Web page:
Eat Breakfast. You’ll be less likely to over-eat later in the day.

Try not to go more than 5 hours without eating, smart snacking will keep your metabolism running, prevent drops and spikes in blood sugar, and prevent over-eating at your main meals.

And always remember, you can’t out exercise a bad diet. (Trust me, I’ve tried).

What is your best advice to limiting your food intake and getting more water into your diet?

My Wife Does Not Read My Running Blog, BUT You Should


The other day my wife told me she did not make it a point to regularly read my blog.  After the surpise, shock and hurt wore off I decided to ask her why?

Why my wife does not read my blog…

She proofreads the majority of my posts beforehand.

She just does not get why I (and most of my readers) enjoy 2+ hour long runs.

She does not need updates on my running life because she sees the stinky laundry pile growing larger and larger by the day.

Attends 99.9% of my races and receives a detailed mile by mile briefing on the ride home, she does not need to read about them on line.

She is well aware of my race schedule by simply reviewing our credit card statements.

She has seen enough of my monster blisters/chaffing and black toe nails to last a lifetime.

She knows which brand of shoes I’m currently wearing because I’m always talking about them.

She has heard all my running stories numerous times.

She knows when my next big race/long run is by when I ask if we can have spaghetti for dinner.

IMG_7581(She surprised me at the City of Oaks Marathon)

and…She already gives up much of her time to help support my running goals…..With that, I will always proclaim, she treats me much better than I need to be treated. I Love You Michele…more.

My wife might not read my blog regularly, but I’m sure glad you do, THANK You!

Running, Racing and Life in 2016

Running, Racing and Life in 2016

jfk502015(JFK 50, 2015)

My race at the 2015 edition of the JFK 50 in November did not go as I had hoped. Sure I finished, and placed about mid pack (380/793), but I wanted to do much better. I went into the race hoping for a sub 10 hour finish. My finishing time of 10 hours 17 minutes and 13 seconds was roughly 10 minutes slower than last year. This near miss on race day highlighted some shortcoming in my training…I knew they were their all the time, but the cold red lights on the official time clock of JFK made me face them.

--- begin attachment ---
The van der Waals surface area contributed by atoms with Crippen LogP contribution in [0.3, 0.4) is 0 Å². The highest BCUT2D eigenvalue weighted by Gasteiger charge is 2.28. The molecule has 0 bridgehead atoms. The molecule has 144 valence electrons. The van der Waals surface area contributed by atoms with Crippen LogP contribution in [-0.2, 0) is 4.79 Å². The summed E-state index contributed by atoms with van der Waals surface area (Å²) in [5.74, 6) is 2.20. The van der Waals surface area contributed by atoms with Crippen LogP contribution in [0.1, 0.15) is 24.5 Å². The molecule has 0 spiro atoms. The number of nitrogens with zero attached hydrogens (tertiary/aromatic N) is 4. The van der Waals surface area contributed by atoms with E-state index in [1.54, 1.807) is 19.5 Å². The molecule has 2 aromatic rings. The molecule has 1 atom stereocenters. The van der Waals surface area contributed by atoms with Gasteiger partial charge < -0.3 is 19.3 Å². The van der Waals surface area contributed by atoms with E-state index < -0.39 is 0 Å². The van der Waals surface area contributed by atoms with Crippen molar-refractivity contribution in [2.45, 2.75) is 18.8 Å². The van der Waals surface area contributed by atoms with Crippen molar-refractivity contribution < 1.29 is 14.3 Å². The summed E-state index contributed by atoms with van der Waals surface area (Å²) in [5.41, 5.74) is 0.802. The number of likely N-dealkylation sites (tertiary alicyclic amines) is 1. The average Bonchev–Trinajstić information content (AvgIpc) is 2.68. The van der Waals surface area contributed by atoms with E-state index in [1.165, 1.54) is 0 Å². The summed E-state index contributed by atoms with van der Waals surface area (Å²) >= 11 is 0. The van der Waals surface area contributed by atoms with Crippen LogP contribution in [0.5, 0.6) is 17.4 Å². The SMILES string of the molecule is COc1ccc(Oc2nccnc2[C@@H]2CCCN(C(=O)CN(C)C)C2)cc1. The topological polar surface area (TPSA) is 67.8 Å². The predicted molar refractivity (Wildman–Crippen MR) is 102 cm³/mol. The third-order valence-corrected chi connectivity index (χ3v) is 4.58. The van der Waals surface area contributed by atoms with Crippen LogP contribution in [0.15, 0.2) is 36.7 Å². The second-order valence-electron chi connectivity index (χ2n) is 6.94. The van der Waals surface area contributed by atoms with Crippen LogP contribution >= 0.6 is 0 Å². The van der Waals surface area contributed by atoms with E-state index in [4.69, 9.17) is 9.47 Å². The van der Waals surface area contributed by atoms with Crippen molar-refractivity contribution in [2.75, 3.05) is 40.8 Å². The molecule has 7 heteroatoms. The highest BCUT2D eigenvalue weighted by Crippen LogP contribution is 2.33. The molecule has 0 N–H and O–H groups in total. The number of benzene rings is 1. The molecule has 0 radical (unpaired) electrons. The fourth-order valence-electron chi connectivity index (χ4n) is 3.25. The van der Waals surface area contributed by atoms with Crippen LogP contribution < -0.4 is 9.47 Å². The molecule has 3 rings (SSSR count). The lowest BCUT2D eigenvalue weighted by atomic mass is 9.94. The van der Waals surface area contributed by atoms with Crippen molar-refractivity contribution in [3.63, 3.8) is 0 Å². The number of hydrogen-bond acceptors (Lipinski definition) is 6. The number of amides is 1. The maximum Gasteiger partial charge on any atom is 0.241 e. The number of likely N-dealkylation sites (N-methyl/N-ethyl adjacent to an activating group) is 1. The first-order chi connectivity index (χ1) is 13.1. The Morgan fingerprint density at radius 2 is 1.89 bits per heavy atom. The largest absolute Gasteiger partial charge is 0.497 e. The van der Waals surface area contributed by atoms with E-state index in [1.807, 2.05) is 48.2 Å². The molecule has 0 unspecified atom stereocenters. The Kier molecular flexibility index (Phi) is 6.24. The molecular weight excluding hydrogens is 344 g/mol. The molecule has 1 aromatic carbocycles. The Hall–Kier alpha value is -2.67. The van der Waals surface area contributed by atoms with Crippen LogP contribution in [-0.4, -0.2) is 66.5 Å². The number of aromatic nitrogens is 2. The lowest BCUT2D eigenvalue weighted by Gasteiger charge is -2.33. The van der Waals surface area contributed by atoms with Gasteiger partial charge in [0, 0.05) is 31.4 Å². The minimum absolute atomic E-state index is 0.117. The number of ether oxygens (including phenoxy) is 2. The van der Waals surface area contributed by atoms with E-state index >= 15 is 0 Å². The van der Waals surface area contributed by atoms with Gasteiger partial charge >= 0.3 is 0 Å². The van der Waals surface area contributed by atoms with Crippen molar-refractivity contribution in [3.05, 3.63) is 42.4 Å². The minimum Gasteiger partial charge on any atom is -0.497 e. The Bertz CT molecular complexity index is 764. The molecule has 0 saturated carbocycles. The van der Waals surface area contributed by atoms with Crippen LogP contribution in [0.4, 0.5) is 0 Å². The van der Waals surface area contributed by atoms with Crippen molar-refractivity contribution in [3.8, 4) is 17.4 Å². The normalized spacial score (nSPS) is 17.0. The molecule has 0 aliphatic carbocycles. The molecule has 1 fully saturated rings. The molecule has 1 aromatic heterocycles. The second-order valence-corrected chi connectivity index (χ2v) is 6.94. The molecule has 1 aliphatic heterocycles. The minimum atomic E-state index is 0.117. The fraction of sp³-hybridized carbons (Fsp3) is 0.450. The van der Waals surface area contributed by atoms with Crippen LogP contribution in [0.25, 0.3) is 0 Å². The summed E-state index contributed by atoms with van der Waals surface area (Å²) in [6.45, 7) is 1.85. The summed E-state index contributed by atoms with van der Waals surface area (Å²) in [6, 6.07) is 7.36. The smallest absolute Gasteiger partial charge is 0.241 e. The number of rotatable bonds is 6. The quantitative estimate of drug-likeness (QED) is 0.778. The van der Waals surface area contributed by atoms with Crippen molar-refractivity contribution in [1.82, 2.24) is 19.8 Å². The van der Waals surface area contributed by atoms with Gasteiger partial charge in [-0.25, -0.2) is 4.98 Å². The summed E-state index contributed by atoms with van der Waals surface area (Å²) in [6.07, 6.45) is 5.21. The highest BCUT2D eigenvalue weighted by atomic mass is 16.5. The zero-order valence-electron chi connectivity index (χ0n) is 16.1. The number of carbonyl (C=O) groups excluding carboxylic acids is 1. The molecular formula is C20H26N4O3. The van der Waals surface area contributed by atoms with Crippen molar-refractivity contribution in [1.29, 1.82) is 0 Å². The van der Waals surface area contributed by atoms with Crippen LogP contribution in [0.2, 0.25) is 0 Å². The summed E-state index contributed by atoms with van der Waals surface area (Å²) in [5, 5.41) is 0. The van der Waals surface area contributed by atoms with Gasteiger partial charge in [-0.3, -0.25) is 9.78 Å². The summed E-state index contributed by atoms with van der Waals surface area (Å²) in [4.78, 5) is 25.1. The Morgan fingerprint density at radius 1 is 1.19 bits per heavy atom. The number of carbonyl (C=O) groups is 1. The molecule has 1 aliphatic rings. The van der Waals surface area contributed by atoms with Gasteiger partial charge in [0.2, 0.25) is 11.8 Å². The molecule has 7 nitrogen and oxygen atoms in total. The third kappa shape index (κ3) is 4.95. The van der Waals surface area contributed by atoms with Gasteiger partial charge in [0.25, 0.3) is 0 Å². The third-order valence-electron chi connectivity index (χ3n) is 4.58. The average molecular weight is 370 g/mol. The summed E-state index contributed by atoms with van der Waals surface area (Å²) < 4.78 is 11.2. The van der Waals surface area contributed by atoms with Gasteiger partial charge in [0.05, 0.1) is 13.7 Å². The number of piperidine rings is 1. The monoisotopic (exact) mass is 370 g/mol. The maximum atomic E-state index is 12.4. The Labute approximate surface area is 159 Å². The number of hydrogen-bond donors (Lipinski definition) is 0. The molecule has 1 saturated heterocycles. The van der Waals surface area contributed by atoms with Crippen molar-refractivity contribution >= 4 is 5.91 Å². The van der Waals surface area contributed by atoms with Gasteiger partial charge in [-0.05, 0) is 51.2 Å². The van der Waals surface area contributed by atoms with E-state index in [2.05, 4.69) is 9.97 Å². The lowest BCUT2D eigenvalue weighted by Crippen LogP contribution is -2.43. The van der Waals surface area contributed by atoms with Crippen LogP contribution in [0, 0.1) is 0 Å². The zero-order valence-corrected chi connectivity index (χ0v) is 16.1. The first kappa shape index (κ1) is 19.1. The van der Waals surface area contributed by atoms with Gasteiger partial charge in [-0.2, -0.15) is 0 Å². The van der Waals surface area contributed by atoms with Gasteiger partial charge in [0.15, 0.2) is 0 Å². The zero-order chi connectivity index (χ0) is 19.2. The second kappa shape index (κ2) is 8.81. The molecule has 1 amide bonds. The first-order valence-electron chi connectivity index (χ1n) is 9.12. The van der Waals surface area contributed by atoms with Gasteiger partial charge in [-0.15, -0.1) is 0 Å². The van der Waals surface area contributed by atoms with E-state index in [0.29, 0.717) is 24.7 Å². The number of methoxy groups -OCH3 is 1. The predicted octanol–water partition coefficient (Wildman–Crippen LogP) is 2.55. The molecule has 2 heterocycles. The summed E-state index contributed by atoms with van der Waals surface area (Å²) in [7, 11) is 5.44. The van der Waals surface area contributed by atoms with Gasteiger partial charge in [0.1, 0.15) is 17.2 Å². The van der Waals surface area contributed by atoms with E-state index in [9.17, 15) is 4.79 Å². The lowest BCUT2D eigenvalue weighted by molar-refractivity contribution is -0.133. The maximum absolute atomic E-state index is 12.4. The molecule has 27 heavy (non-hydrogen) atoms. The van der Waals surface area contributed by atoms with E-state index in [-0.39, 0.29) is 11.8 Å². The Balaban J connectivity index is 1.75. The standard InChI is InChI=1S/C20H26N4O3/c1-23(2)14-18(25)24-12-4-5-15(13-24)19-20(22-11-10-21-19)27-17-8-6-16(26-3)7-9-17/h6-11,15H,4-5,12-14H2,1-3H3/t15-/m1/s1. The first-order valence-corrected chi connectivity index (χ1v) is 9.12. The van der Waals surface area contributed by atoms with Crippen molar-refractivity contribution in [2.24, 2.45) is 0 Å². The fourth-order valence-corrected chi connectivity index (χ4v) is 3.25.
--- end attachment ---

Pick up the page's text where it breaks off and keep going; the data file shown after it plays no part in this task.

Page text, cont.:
(My friend Eric JFK 50 video, I’m in the first few minutes, then I fell off the pace….)

I had lost focus on my training/running. I had put on a few pounds. My training lacked any focused speed workouts and I may not have been mentally tough enough to push into the pain zone.

Well in 2016, that is not going to cut it…I have some big goals for the first half of the year.

#1 Lose ten pounds (or whatever it takes) to race at 147 – 152 pounds.

#2 Run a sub-four hour marathon at Tobacco Road Marathon on March 13.

#3 Become mentally stronger when racing.

So how am I going to do that, you ask?

There are no free riders: I’ve begun to log my entire food intake into MyFitnessPal, this accountability tool helped me two years ago when I lost nearly 20 pounds. I need to get back at it. I need to stop the slow comfortable slide into the extra few pounds I’ve picked up in 2015. Over the course of a 26.2 mile, 50k 50 miles or 100 mile race it take a lot more energy to haul those pounds around.


Get Back Some Speed:  Wednesday’s are going to be speed day for me. Now I’m not talking Usain Bolt crazy speed but I will build into each Weds training run, some intervals, speed pick-ups and Yasso 800s along the way.

bart yasso(Bart Yasso, founder of the Yasso 800s)

I will no longer race in Fear: This might be the hardest of the three. I’m going to hold myself accountable for the goal pace I set. I’ve never DNF’d but I tend to manage the pain and energy to ensure I finish even if that means I lose grip on my A goal for the race. I race with a fear of blowing up, I race with a fear of not being able to finish.


Is there part of your training that needs more focus?